Nov 23 (Reuters) - Jose Cuervo, the world's biggest tequila producer, has put its initial public offering on hold following the U.S. presidential election of Donald Trump, which has weighed on Mexican stocks and currency, according to people familiar with the matter on Wednesday.
The valuation of many Mexican companies has been hit by Trump's surprise victory on Nov. 8, fueled by concern about the U.S. president-elect's campaign promises to renegotiate or scrap the North American Free Trade Agreement.
Jose Cuervo, known officially as Becle, had filed with the Mexican bourse in September for an IPO that sources had said could raise as much as $1 billion. It is not clear how long the delay will be, but one of the sources noted that if the IPO were to take place after February, the company would need to update its prospectus for investors with new earning figures, potentially causing more delays.
Jose Cuervo will reassess its IPO plans in January, when the impact of Trump's upcoming presidency may be easier to evaluate, according to the sources.
The sources asked not to be identified because the deliberations are confidential. Cristobal Mariscal, general counsel and corporate affairs director for Jose Cuervo, declined to comment.
Jose Cuervo had been waiting for the U.S. presidential election to launch its IPO, hoping volatility on the Mexican Stock Exchange would subside. Instead, the market became more choppy. The Mexico IPC stock index has lost more than 7 percent of its value since the U.S. election.
"A big part of the uncertainty that is reflected in economic variables has to do with the great uncertainty about the economic policies that will be taken by the new administration in the United States," Mexican Central Bank Deputy Governor Manuel Sanchez said in an interview with Reuters this week about the future of the Mexican central policy.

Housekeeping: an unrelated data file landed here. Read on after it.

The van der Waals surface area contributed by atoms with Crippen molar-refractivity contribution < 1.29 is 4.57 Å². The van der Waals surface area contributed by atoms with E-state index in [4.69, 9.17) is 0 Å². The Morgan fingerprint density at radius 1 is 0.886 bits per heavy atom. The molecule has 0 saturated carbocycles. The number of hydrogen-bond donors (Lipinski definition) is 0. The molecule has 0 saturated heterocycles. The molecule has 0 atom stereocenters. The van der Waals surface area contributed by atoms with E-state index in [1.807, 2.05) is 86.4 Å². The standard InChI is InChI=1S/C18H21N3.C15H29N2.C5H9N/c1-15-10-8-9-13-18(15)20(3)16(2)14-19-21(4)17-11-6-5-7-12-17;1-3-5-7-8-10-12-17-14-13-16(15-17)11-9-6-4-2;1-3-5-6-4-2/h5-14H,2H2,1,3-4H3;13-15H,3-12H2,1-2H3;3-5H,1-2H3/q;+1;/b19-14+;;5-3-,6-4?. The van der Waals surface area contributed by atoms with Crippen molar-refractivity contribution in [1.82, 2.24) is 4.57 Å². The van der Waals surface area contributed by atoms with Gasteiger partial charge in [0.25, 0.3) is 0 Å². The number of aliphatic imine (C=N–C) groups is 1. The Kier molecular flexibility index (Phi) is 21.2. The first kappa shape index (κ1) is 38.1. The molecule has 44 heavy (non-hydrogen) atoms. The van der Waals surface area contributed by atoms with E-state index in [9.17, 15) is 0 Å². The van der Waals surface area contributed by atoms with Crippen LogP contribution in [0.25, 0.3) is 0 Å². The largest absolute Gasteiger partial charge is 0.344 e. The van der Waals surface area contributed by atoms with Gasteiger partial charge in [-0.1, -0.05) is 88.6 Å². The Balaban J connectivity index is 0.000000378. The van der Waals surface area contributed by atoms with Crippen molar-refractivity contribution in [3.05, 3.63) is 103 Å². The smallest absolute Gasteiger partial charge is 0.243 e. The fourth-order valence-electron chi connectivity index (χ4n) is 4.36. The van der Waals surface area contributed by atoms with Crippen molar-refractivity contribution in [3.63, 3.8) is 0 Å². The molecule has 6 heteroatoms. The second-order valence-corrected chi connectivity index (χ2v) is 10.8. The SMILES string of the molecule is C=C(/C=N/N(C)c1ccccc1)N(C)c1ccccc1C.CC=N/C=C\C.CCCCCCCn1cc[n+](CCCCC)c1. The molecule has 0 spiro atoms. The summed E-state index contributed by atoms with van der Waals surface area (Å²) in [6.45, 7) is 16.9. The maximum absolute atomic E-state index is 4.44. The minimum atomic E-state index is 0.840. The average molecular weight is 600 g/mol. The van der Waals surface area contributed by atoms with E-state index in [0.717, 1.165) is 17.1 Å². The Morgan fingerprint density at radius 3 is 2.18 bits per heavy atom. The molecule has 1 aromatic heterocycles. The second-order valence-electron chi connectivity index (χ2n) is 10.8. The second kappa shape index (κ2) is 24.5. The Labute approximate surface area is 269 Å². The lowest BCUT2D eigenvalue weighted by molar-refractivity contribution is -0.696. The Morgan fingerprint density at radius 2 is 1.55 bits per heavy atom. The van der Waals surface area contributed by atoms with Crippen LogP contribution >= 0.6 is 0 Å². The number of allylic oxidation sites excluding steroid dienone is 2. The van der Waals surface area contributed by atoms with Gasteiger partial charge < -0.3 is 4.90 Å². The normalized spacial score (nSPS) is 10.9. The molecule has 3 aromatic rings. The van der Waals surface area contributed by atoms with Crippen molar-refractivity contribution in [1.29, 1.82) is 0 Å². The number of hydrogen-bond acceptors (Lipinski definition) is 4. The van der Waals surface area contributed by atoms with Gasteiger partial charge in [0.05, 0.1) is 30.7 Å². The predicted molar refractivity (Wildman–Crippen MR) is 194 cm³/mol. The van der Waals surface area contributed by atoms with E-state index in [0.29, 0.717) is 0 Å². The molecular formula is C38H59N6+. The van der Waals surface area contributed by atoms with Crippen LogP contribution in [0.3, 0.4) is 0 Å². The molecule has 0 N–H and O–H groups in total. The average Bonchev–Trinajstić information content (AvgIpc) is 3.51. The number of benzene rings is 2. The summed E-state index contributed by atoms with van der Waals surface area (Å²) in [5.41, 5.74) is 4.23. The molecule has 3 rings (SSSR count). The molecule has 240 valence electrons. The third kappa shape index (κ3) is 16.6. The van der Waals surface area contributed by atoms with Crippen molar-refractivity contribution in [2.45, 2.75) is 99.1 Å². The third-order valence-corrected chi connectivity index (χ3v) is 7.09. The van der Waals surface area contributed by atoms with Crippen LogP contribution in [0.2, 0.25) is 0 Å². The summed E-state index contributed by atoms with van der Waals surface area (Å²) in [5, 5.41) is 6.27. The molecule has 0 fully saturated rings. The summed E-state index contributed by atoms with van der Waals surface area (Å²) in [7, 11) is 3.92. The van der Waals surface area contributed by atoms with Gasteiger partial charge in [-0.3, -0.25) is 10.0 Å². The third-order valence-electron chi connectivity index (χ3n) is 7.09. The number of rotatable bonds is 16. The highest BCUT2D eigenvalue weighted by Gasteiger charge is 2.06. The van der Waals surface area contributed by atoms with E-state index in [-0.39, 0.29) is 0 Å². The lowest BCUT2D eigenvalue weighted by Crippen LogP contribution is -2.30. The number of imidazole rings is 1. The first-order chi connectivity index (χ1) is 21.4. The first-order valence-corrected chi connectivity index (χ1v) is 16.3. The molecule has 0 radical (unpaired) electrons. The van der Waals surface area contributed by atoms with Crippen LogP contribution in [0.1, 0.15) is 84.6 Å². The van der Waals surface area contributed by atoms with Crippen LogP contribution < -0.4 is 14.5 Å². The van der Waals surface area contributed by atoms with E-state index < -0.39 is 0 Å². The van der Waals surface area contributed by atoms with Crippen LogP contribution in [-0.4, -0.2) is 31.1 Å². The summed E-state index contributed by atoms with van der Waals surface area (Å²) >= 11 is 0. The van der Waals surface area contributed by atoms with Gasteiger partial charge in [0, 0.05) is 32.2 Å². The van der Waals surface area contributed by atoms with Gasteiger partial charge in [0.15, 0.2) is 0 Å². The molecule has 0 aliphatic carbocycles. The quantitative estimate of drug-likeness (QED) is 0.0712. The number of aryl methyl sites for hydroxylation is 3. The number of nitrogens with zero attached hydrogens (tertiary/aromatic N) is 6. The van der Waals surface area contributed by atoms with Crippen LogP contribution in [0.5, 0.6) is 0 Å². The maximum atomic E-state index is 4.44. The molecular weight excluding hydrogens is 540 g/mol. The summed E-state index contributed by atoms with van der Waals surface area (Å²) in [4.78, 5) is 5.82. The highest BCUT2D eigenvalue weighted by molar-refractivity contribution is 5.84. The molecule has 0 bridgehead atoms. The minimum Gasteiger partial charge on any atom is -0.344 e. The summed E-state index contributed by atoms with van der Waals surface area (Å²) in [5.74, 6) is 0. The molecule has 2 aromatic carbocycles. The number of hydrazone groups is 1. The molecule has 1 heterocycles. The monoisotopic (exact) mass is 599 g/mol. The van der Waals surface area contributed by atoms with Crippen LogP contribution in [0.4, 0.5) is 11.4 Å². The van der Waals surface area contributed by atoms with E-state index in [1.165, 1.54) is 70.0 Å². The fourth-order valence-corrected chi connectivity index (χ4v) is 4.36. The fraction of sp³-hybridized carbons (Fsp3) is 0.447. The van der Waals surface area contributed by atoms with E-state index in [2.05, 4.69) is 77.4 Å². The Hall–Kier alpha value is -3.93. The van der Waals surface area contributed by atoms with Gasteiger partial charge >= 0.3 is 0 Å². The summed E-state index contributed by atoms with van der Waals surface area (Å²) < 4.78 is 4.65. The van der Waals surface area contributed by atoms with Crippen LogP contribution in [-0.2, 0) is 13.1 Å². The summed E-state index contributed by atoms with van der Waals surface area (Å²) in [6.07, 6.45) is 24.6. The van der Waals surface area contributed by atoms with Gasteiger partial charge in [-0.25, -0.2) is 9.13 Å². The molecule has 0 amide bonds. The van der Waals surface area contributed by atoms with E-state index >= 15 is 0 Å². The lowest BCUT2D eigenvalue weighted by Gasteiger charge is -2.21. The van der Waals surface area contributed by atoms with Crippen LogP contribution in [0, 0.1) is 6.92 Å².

In its IPO filing with regulators, Jose Cuervo warned the U.S. election could lead to renegotiation of trade deals, which could have a serious impact on its business.
Started by Jose Antonio de Cuervo in the late 1700s before Mexican independence from Spain, Jose Cuervo says it is North America's oldest continuous producer of spirits.
With origins in the picturesque town of Tequila in Jalisco state, the business is now controlled by the Beckmann family, which plans to remain the majority shareholder after the IPO.
The company has said proceeds from the IPO will be used to fund growth, as well as broaden its portfolio. (Reporting by Lauren Hirsch in New York and Christine Murray in Mexico City; Additional reporting by Alexandra Alper in Mexico City; Editing by Marguerita Choy)